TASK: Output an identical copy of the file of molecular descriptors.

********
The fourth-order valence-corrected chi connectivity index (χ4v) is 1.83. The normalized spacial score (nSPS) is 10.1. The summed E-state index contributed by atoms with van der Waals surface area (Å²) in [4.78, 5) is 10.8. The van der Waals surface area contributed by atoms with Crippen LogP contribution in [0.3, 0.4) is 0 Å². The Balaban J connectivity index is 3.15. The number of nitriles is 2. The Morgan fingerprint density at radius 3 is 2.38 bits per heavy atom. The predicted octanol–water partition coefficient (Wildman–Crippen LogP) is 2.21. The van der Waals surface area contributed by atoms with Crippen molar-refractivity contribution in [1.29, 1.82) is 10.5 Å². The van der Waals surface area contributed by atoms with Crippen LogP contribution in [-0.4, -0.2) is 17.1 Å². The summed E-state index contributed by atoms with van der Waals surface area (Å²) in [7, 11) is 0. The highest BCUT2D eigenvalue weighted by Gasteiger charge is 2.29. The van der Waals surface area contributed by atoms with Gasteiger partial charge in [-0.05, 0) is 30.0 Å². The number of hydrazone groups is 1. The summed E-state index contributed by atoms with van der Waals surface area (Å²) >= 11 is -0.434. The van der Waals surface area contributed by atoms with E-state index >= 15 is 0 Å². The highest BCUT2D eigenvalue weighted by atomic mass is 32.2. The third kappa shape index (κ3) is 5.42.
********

The fourth-order valence-corrected chi connectivity index (χ4v) is 1.83. The normalized spacial score (nSPS) is 10.1. The summed E-state index contributed by atoms with van der Waals surface area (Å²) in [4.78, 5) is 10.8. The van der Waals surface area contributed by atoms with Crippen LogP contribution in [0.3, 0.4) is 0 Å². The Balaban J connectivity index is 3.15. The number of nitriles is 2. The Morgan fingerprint density at radius 3 is 2.38 bits per heavy atom. The predicted octanol–water partition coefficient (Wildman–Crippen LogP) is 2.21. The van der Waals surface area contributed by atoms with Crippen molar-refractivity contribution in [1.29, 1.82) is 10.5 Å². The van der Waals surface area contributed by atoms with Crippen LogP contribution in [-0.4, -0.2) is 17.1 Å². The summed E-state index contributed by atoms with van der Waals surface area (Å²) in [7, 11) is 0. The highest BCUT2D eigenvalue weighted by Gasteiger charge is 2.29. The van der Waals surface area contributed by atoms with Gasteiger partial charge in [-0.05, 0) is 30.0 Å². The number of hydrazone groups is 1. The summed E-state index contributed by atoms with van der Waals surface area (Å²) >= 11 is -0.434. The van der Waals surface area contributed by atoms with E-state index >= 15 is 0 Å². The highest BCUT2D eigenvalue weighted by atomic mass is 32.2. The third kappa shape index (κ3) is 5.42.